Please use this identifier to cite or link to this item: http://rportal.lib.ntnu.edu.tw:80/handle/20.500.12235/97863
Title: 台灣大專院校學生外語語用策略使用及教學成效之研究:以抱怨為例
EFL Learners' Strategy Use and Instructional Effects in Interlanguage Pragmatics: The Case of Complaints
Authors: 陳純音博士
張妙霞博士
Dr. Chun-Yin Doris Chen
Dr. Miao-Hsia Tammy Chang
陳媛珊
Yuan-Shan Linda Chen
Keywords: 語用語言學
抱怨
言語行為
interlanguage pragmatics
complaint
speech act
Issue Date: 2007
Abstract: 自1980年起,外語語用學研究發現語言學習者在言語行為的表現和母語人士有相當的差異。其區別可能顯現在所用的策略、用詞或是內容上。文獻中亦顯示相對於其他的言語行為諸如抱歉、請求或恭維,學生的抱怨行為較少被探討。有鑑於此,本研究有三個目的。 第一個目的為了解中國人及美國人的抱怨行為。第二個目的為比較學生及美語母語人士在抱怨行為上的差異,並進而解釋差異的源由。第三個目的則是教導學生美語抱怨的策略,同時檢視教學的成效。 本研究共有四組受試者,分別為中文母語人士、美語母語人士、高成就的學生及低成就的學生。每組各有二十位受試者,所以共有八十位受試者。為了達到第一個目的,中文母語人士及美語母語人士分別填寫語文完成測驗,這測驗共有八種情境,根據不同的上下及親疏關係來設計。資料分析發現受試者運用七種不同的策略,包括「退出」、「不責備」、 「間接抱怨」、 「間接指控」、「直接抱怨」、「修復」及 「威脅」。結果顯示美國人和中國人策略運用的分佈情形很類似,但是他們在 「間接指控」及「修復」策略上的用詞有差異。同時在「間接指控」加「間接抱怨」以及「間接抱怨」加「修復」的混合策略的內容上亦有所差異。這些差異究其原因是由於中美文化的不同所致。 為了達到第二個目的,學生亦填寫相同的語文完成測驗。他們預期會轉移中文及美語相似及差異之處。然而,研究結果顯示這種預測並不一定會發生,此乃由於學生的語言能力所致。高成就的學生傾向於正轉移策略及用詞,但負轉移其母語文化資訊。反過來說,低成就的學生不如高成就的學生會正轉移策略及用詞,但是他們亦不會負轉移其母語文化資訊。 為了達到第三個目的,教學上採取七個步驟,包括提昇認知,介紹社會情境和抱怨策略,要求學生從事語文完成測驗及角色扮演及給予課外練習等。教學結束後,學生的成績顯示他們在策略、用詞及內容方面皆有進步,但於某些方面仍無重大改變。這種情形可歸諸於教學所導致的失誤及持續的母語轉移。同時,教學似乎對於高成就的學生較有效。雖然如此,學生的自我報告對於教學皆抱持著正向的態度。他們認為教學改進了他們用美語來抱怨的能力。 除此之外,本研究亦探究語文完成測驗及角色扮演的異同之處。四位高成就的學生及四位低成就的學生被要求接受這兩項測試。研究結果以學生的表現及態度來做分析。在表現方面,結果顯示這兩種方式引導出類似的策略分布情形,但是在文法、禮貌程度等方面仍有所不同。在學生的態度方面,他們提到最主要的困難在於缺乏字彙及不熟悉情境。他們亦提到雖然語文完成驗較容易,但他們較喜歡角色扮演。 本研究的結果有下列貢獻。第一,美國人及中國人的抱怨策略分布情形也許類似,但由於文化的差異,在用詞及內容上有所差異。第二,高成就的學生較低成就的學生較常從事正語用語言轉移及負社會語用轉移。第三,學生可從教學中獲得進步。最後,學生在語文完成測驗及角色扮演的表現及態度各顯示出相似及相異之處。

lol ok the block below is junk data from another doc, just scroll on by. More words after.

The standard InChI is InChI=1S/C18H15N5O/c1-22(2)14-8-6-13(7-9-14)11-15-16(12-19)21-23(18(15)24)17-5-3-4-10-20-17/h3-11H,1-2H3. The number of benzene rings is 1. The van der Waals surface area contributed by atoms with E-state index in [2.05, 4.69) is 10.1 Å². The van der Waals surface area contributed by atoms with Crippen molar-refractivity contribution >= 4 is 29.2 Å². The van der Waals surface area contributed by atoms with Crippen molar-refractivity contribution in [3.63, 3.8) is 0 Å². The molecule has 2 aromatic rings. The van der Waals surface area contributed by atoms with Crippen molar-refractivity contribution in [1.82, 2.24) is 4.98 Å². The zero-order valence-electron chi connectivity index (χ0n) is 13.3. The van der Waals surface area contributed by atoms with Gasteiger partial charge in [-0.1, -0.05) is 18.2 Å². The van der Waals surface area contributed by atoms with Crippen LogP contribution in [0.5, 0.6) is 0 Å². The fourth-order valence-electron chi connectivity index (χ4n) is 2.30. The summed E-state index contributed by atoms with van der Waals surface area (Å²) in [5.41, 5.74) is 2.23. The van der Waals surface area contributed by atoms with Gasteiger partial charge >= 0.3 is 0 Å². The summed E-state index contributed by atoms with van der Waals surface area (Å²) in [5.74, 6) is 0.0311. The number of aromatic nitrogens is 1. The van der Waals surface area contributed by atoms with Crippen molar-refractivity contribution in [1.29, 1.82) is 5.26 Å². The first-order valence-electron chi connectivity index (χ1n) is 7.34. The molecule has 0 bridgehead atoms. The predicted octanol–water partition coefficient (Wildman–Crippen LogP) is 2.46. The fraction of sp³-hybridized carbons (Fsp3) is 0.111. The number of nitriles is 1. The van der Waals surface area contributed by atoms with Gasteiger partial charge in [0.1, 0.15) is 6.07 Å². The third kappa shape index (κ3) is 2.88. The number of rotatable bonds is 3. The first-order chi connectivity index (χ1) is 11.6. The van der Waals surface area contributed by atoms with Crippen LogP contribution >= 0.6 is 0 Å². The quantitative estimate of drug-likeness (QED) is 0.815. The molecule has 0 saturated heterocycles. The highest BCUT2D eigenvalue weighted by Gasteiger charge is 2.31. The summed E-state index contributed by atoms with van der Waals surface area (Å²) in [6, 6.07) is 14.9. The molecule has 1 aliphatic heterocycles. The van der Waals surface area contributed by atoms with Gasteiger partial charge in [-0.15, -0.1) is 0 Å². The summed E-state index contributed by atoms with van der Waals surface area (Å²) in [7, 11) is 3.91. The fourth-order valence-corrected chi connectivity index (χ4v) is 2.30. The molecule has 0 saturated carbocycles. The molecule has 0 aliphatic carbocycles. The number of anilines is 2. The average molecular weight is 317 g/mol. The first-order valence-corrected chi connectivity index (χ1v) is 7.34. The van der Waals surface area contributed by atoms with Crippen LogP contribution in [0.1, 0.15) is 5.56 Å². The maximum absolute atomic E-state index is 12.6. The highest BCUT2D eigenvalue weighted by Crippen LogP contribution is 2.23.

The bulk of interlanguage pragmatics (ILP) research since the 1980's has intensively compared native and non-native speech act performances, and its findings have shown that learners generally deviate from target language norms in areas such as semantic formulas, sociolinguistic forms and content. However, compared with other speech acts like apologies, requests and compliments, learners’ acquisition of L2 complaint expressions has been far less investigated. Therefore, this study had three stages. First, it investigates the complaint expressions used by American and Chinese native speakers. Second, it compares Chinese EFL learners’ complaint expressions with those employed by Americans and attempts to identify the causes of learners' deviations. Based on the output of Chinese learners, this researcher lastly designed explicit instructions to improve learners' competence with American English complaint expressions. Additionally, the effectiveness of these instructions was examined with both high- and low-proficiency learners. There were four subject groups in this study: native speakers of American English, native speakers of Chinese and high- and low-level proficiency Chinese EFL learners. Each group was composed of twenty subjects, making a total ofeighty. For the first stage, the English- and Chinese-speaking groups were asked to respond to eight DCT scenarios, which were based on two variables: social power and social dominance. The performances produced by the two groups were then compared and analyzed. Six individual strategies were identified, which included opting out, indirect complaint, indirect accusation, direct complaint, request for repair and threat. The findings showed that both the Americans and the Chinese shared similar strategy distributions, but differed in the linguistic forms for indirect accusation and request for repair as well as in the content of indirect accusation + indirect complaint and indirect complaint + request for repair. These differences had mainly cultural causes. In the second stage, the same DCT scenarios were given to the learner groups. Based on the comparisons between the American and the Chinese groups, the learners were expected to positively transfer L1-L2 similarities and negatively transfer L1-L2 differences. However, the results showed that transfer predictions did not always match actual occurrences, and the mismatches corresponded closely to L2 proficiency. Since the high-proficiency learners had more control in using L2, they tended to conduct positive transfer of strategies and linguistic forms, as well as negative transfer of sociocultural information to a greater extent. The low-proficiency group, constrained by its limited linguistic competence, positively transferred strategies and linguistic forms to a lesser extent, and their output did not contain L1 sociocultural norms as expected. In the third stage, the L2 instructions were structured in a sequence of raising awareness, introducing social contexts and their appropriate complaint strategies, performing the DCT and role-play tasks, giving corrective feedback and wrapping up. After instruction, the learners improved their strategy use, linguistic forms and content, but were still resistant to certain aspects of the instructions. For example, they persisted in using hedged performative and will/would modals less frequently, although these forms were often used by the Americans. The resistance to instruction may have been caused by teaching-induced errors and continued L1 transfer. In addition, the instructions seemed to work more effectively with the high-proficiency learners. Nevertheless, the learners’ self-reports expressed a positive reaction to the instructions. Learners felt they improved their American English complaint-making competence. This study was also designed to investigate the similarities and differences between the DCTs and role plays. Two pairs of learners from the high-proficiency and low-proficiency groups were asked to perform the role-playing exercises in addition to the DCTs. The objective here was to analyze learners’ L2 production and perceptions of both tasks. The data on the former was analyzed in terms of strategy use, linguistic forms and content. The results showed that although both two methods elicited similar strategy distributions, they differed in the number of strategies used within a single conversational turn, in grammatical correctness, degree of politeness and topic changing. In terms of the learners’ perceptions, the data was analyzed in terms of learner difficulty and learner preference. Learners reported that their major difficulty existed in lexical deficiency and situational unfamiliarity. They also reported that although the DCTs were easier, they liked the role plays better. The findings of this study are the following. First, American and Chinese expressions for complaints may be similar in strategy distributions, but they differ in linguistic forms and content for cultural reasons. Second, the more proficient learners performed positive pragmalinguistic transfer and negative sociopragmatic transfer more frequently than the less proficient learners. Third, all learners benefited from the instructions, especially the higher proficiency group. Finally, the DCTs and role plays share similarities and differences in terms of the learners’ L2 productions and perceptions.